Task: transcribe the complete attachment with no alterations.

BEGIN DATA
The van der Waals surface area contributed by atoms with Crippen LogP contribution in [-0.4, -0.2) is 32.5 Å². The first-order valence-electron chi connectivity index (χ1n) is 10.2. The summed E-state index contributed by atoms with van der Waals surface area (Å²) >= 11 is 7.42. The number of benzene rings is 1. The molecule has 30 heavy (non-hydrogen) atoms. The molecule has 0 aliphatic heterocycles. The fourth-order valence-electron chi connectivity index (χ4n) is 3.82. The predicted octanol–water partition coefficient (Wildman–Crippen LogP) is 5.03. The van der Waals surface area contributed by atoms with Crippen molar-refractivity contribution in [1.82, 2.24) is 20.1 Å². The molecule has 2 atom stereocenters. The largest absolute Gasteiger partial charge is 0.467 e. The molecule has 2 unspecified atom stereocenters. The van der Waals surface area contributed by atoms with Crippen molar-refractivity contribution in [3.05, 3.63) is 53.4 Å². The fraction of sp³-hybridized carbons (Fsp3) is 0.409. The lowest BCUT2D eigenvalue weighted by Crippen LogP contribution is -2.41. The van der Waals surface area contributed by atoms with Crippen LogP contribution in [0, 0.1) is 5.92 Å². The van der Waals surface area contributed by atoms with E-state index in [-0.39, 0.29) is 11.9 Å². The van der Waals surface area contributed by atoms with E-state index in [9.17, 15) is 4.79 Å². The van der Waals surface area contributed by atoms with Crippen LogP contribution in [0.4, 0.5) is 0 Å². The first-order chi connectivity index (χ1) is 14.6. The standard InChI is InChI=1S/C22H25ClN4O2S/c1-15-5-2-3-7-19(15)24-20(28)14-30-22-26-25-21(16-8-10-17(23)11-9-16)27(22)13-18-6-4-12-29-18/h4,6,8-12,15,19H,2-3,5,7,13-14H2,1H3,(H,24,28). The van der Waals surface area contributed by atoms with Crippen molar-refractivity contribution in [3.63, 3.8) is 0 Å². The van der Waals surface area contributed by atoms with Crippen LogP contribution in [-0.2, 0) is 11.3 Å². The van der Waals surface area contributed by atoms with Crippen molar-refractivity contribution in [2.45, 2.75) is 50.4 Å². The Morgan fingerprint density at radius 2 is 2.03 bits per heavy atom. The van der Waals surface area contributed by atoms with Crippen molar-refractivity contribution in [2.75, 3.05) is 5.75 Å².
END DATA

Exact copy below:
The van der Waals surface area contributed by atoms with Crippen LogP contribution in [-0.4, -0.2) is 32.5 Å². The first-order valence-electron chi connectivity index (χ1n) is 10.2. The summed E-state index contributed by atoms with van der Waals surface area (Å²) >= 11 is 7.42. The number of benzene rings is 1. The molecule has 30 heavy (non-hydrogen) atoms. The molecule has 0 aliphatic heterocycles. The fourth-order valence-electron chi connectivity index (χ4n) is 3.82. The predicted octanol–water partition coefficient (Wildman–Crippen LogP) is 5.03. The van der Waals surface area contributed by atoms with Crippen molar-refractivity contribution in [1.82, 2.24) is 20.1 Å². The molecule has 2 atom stereocenters. The largest absolute Gasteiger partial charge is 0.467 e. The molecule has 2 unspecified atom stereocenters. The van der Waals surface area contributed by atoms with Crippen molar-refractivity contribution in [3.05, 3.63) is 53.4 Å². The fraction of sp³-hybridized carbons (Fsp3) is 0.409. The lowest BCUT2D eigenvalue weighted by Crippen LogP contribution is -2.41. The van der Waals surface area contributed by atoms with Crippen LogP contribution in [0, 0.1) is 5.92 Å². The van der Waals surface area contributed by atoms with E-state index in [-0.39, 0.29) is 11.9 Å². The van der Waals surface area contributed by atoms with E-state index in [9.17, 15) is 4.79 Å². The van der Waals surface area contributed by atoms with Crippen LogP contribution in [0.4, 0.5) is 0 Å². The first-order chi connectivity index (χ1) is 14.6. The standard InChI is InChI=1S/C22H25ClN4O2S/c1-15-5-2-3-7-19(15)24-20(28)14-30-22-26-25-21(16-8-10-17(23)11-9-16)27(22)13-18-6-4-12-29-18/h4,6,8-12,15,19H,2-3,5,7,13-14H2,1H3,(H,24,28). The van der Waals surface area contributed by atoms with Crippen molar-refractivity contribution in [3.63, 3.8) is 0 Å². The van der Waals surface area contributed by atoms with Crippen LogP contribution in [-0.2, 0) is 11.3 Å². The van der Waals surface area contributed by atoms with Crippen molar-refractivity contribution in [2.45, 2.75) is 50.4 Å². The Morgan fingerprint density at radius 2 is 2.03 bits per heavy atom. The van der Waals surface area contributed by atoms with Crippen molar-refractivity contribution in [2.75, 3.05) is 5.75 Å².